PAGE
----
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Apron Story – Kovachevitsa

Mzekala arm-in-arm.

Mzekala arm-in-arm.

In addition to singing, dancing, eating and general trouble-making, the women of Mzekala have a fondness for textiles.  From the photo above you can see that we’ve chosen to share portions of our costume collections with our audiences by wearing an assortment of aprons from Bulgaria and Macedonia.  All of the aprons, of course, have a story and it’s difficult to know where to start so I’ll begin with the apron on the left.

Susan, who is wearing the apron, bought it in Bulgaria.  The apron found her in the village of Kovachevitsa. I will only say here that despite anything you might read about the bad road to this remote village – it’s worth the trip!

Rugs on the balcony railing of a porch in Kovachevitsa, Bulgaria.

Rugs on the balcony railing of a porch in Kovachevitsa, Bulgaria.

Something about the bright orange and green plaid of the aprons from the Rhodope region  calls to us.  Rhodope aprons vary from yellow to orange to red grounds with various green to black stripes making up the plaid pattern.  I have no doubt that once upon a time the wool yarn for a woman’s apron was processed entirely at home from clipping the sheep to weaving the cloth.  I’ve noticed that often the apron will have a horizontal seam across the middle with no attempt to match the plaid – non-matching plaids in an apron is clearly not a problem for the Bulgarian seamstress. The seam is needed as the home looms produced a narrower strip of cloth.  To produce a wider apron two strips were sewn together – thus the apron from top to bottom is exactly twice the width of the finished cloth so that no fabric is wasted.   Because of the bold horizontal stripes in Susan’s apron, the seam is not really noticeable.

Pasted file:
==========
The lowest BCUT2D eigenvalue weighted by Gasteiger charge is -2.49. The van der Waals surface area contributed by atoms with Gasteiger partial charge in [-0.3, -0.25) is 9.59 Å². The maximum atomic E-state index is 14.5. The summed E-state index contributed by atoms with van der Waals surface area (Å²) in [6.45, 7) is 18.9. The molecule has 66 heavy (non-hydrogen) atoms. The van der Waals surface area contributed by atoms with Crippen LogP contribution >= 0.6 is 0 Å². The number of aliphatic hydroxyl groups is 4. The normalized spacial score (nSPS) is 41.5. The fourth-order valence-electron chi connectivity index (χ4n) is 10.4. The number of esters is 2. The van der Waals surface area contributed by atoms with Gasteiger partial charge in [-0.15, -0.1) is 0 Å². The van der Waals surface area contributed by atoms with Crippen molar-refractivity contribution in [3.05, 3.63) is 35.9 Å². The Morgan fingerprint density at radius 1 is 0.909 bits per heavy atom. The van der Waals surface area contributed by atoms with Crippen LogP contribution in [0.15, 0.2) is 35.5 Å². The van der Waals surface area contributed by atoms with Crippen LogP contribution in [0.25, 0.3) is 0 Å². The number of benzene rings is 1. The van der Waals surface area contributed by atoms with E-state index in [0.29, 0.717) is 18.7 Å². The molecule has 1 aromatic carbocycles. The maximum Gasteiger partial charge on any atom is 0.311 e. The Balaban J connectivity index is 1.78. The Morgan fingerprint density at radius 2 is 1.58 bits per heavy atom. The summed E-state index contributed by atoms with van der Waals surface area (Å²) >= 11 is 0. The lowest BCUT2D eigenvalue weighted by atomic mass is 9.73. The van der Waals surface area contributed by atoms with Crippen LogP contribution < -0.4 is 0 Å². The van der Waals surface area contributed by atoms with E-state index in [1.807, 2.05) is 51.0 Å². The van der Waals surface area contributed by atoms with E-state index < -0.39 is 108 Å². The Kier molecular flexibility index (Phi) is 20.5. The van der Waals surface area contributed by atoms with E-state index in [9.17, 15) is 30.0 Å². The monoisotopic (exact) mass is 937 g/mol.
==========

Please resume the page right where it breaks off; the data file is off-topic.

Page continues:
Vintage photo of women in the Rhodope region spinning and working with wool.

Vintage photo of women in the Rhodope region spinning and working with wool.

By the time Susan and the apron found each other, the three of us traveling in Bulgaria had been on the road over two weeks and seen a number of Rhodope aprons on performers and for sale in shops.  We had even acquired two other Rhodope aprons (stories saved for another post) already.

We had stopped in a local shop to pick up some postcards so that we could share the spectacular vistas with our friends.  There in the shop the apron was waiting. The loving details on this apron make it special.  Along the bottom edge is a blue crochet-lace border and just above the edge is a band of hand embroidery on black ribbon.  There really was no choice, it had to come home with someone!

Details of the apron border.

Details of the apron border.

While I don’t have an entire costume from the Rhodope region on hand I can confirm that every element of every costume calls you to look in more detail – from the embroidered wool house slippers, hand-braided apron-strings, lavish couched embroidery on jackets and cuffs, needle-lace trim on scarves and blouses, every piece of the ensemble rewards close inspection. The photograph below shows a young woman wearing a complete modern ensemble.  She is a competitor in a festival arranged for players of the local style of bagpipe (kaba gajda) – there’s nothing like hearing a folk melody in the open air!

Bagpipe (gajda) player at the festival in Gela, Bulgaria, 2010.

Bagpipe (gajda) player wearing the folk costume of the Rhodope Mountains at the festival in Gela, Bulgaria, 2010.

How could anyone resist such a memento?

PS – Enjoy this song from the Rhodopes, the Koutev arrangement of Vecerai Rado, which is accompanied by photos from the Rhodope Region, many of them of Kovachevitsa.

 

 

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